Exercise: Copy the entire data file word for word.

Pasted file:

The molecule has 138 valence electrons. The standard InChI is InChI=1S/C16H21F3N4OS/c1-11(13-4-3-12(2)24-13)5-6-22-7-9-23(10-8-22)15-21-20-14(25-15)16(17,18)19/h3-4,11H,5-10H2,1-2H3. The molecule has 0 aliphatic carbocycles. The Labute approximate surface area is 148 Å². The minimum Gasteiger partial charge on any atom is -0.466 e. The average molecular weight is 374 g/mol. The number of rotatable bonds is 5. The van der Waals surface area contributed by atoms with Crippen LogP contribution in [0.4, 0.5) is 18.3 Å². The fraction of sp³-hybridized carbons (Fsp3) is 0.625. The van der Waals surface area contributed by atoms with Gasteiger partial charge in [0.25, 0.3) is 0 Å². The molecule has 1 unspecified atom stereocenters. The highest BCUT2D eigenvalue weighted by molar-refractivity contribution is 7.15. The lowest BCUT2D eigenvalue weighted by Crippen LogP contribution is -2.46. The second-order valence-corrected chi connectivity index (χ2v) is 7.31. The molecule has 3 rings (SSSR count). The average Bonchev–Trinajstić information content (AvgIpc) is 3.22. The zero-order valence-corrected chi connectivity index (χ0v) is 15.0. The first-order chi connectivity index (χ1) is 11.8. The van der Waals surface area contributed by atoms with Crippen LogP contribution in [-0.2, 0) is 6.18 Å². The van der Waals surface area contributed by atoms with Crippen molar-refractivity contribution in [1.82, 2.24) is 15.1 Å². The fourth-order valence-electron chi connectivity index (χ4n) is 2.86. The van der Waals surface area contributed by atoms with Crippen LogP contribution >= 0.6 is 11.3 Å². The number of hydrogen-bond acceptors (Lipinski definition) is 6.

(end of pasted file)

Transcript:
The molecule has 138 valence electrons. The standard InChI is InChI=1S/C16H21F3N4OS/c1-11(13-4-3-12(2)24-13)5-6-22-7-9-23(10-8-22)15-21-20-14(25-15)16(17,18)19/h3-4,11H,5-10H2,1-2H3. The molecule has 0 aliphatic carbocycles. The Labute approximate surface area is 148 Å². The minimum Gasteiger partial charge on any atom is -0.466 e. The average molecular weight is 374 g/mol. The number of rotatable bonds is 5. The van der Waals surface area contributed by atoms with Crippen LogP contribution in [0.4, 0.5) is 18.3 Å². The fraction of sp³-hybridized carbons (Fsp3) is 0.625. The van der Waals surface area contributed by atoms with Gasteiger partial charge in [0.25, 0.3) is 0 Å². The molecule has 1 unspecified atom stereocenters. The highest BCUT2D eigenvalue weighted by molar-refractivity contribution is 7.15. The lowest BCUT2D eigenvalue weighted by Crippen LogP contribution is -2.46. The second-order valence-corrected chi connectivity index (χ2v) is 7.31. The molecule has 3 rings (SSSR count). The average Bonchev–Trinajstić information content (AvgIpc) is 3.22. The zero-order valence-corrected chi connectivity index (χ0v) is 15.0. The first-order chi connectivity index (χ1) is 11.8. The van der Waals surface area contributed by atoms with Crippen LogP contribution in [-0.2, 0) is 6.18 Å². The van der Waals surface area contributed by atoms with Crippen molar-refractivity contribution in [1.82, 2.24) is 15.1 Å². The fourth-order valence-electron chi connectivity index (χ4n) is 2.86. The van der Waals surface area contributed by atoms with Crippen LogP contribution >= 0.6 is 11.3 Å². The number of hydrogen-bond acceptors (Lipinski definition) is 6.